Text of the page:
NMA Writes To Transport Secretary Over New Threat To Public Notices
The News Media Association has today written to the Transport Secretary after a new threat to public notices emerged in the form of a Government-commissioned report recommending the abolition of the requirement for transport notices to be advertised in local newspapers.
With the announcement of a new digital portal for public notices last week, local news media is leading the way in the digitisation of public notices, and could could work with Governement on this, but that does not mean that public notices can be removed from printed local newspapers.
To do so would leave millions of people, particularly elderly and vulnerable groups, disenfranchised, and cut off an essential revenue stream which funds the local journalism people have increasingly relied upon during the coronavirus pandemic, the NMA said today.
The new threat to public notices comes after Culture Secretary Oliver Dowden said Government understood the role public notices play in local newspapers and was “working closely to ensure that we protect that.”
The local media sector and scores of MPs have expressed grave concerns over proposals to remove planning notices from local papers, which would leave millions of people disenfranchised, undermining local democracy.
Last week, the NMA announced a ground-breaking new industry digital portal, funded by £1 million from the Google News Initiative, to further promote public notices to communities and enhance local democracy by harnessing local media’s massive online audiences.
The project will see the creation of a common online portal containing public notices, including planning and transport notices, published in print by regional and local newspapers across the UK.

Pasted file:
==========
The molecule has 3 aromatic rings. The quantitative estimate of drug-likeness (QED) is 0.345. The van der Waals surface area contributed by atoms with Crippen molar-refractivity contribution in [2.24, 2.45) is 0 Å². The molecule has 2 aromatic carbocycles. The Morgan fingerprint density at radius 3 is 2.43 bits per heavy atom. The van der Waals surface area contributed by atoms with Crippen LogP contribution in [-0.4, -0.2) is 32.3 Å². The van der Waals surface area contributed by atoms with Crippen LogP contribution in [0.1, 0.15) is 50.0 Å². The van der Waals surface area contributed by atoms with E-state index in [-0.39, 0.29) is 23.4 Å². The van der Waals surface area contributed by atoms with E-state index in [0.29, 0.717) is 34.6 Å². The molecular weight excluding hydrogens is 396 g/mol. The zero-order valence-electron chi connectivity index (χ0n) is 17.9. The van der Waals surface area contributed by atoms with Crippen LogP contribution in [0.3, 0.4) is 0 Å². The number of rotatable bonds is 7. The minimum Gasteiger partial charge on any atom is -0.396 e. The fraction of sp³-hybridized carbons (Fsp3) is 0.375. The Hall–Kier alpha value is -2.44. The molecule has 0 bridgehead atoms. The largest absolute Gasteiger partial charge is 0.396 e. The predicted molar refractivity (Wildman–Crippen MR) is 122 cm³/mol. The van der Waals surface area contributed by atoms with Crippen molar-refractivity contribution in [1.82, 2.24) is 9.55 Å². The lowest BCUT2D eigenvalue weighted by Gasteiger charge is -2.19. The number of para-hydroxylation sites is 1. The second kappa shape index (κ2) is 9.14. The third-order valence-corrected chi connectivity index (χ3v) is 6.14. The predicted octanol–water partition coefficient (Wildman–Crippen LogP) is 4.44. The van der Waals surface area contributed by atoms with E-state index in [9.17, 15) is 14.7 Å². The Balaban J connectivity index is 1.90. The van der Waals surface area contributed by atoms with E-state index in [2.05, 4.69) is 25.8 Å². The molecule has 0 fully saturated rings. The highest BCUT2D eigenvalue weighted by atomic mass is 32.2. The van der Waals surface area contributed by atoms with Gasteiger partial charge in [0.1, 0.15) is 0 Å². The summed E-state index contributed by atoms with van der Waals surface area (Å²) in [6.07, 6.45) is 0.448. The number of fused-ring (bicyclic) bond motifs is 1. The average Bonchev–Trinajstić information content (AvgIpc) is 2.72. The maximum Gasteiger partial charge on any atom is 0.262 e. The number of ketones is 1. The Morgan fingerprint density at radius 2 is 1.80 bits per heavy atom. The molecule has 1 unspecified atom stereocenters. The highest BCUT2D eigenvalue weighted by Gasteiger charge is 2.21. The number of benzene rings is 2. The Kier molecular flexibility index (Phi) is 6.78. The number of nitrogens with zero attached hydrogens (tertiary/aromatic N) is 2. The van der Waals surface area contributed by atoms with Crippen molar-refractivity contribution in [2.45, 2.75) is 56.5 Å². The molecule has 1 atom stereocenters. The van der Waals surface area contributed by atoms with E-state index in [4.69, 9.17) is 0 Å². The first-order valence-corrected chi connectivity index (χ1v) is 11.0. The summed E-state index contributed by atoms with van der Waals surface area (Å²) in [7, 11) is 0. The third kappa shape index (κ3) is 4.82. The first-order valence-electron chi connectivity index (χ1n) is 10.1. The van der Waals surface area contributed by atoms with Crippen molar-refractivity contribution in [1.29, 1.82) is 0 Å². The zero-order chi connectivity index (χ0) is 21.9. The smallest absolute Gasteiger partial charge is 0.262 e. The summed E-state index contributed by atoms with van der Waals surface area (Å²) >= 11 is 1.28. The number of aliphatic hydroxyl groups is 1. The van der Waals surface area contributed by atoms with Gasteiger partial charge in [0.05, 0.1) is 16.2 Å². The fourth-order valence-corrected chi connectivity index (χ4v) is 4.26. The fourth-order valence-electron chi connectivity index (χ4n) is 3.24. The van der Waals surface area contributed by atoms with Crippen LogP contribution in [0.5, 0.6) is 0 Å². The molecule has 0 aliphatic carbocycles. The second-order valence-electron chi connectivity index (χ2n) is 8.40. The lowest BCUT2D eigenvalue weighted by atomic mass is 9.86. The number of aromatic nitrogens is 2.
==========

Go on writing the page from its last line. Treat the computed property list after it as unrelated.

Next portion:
The local media sector has also agreed to adopt new Public Notices Publishing Guidelines – a set of commitments to better publicise public notices, including regular editorial coverage in print and digital, and clear signposting in paper.
In a letter to Transport Secretary Grant Shapps today, the NMA said that, with the announcement of the new portal, news publishers were leading the way with “the implementation of digital systems and solutions” for public notices, as recommended by the DfT report.
Other public sector portals have not enjoyed anything like the engagement or audience levels originally envisaged, the NMA said, receiving only a fraction of the traffic enjoyed by local news media websites.
“Developing a separate, less effective portal at significant cost to the taxpayer, would be counterproductive and unlikely to achieve the desired result of reaching the largest number of people,” the NMA said.
“Instead of having two competing portals, which would be counterproductive and a waste of resources, the Government and local highway authorities should seek to collaborate with news publishers to harness these innovations and our expertise at facilitating large levels of public engagement to help achieve the report’s stated goal of ‘maximis[ing] the reach of its advertising to the largest number of people.’”
In the letter to Mr Shapps, the NMA pointed out that, although the industry was leading the way with the digitisation of public notices, the statutory requirement to advertise public notices must be maintained so that public awareness of the notices is not diminished.
The NMA added: “Maintenance of statutory requirements for publication of TROs in newspapers would also be consistent with Government policy in respect of sustaining high quality journalism and, in particular, the local and regional press.”
“The withdrawal of TROs from print newspapers could even prove fatal to financially fragile local publishers. The Government has committed to support the news media industry, including most of the recommendations of the Cairncross Review which recognised that revenue derived from public notices is one of local and regional publishers’ largest sources of income, warning that ‘their sudden withdrawal could do serious damage to fragile local publishers.’”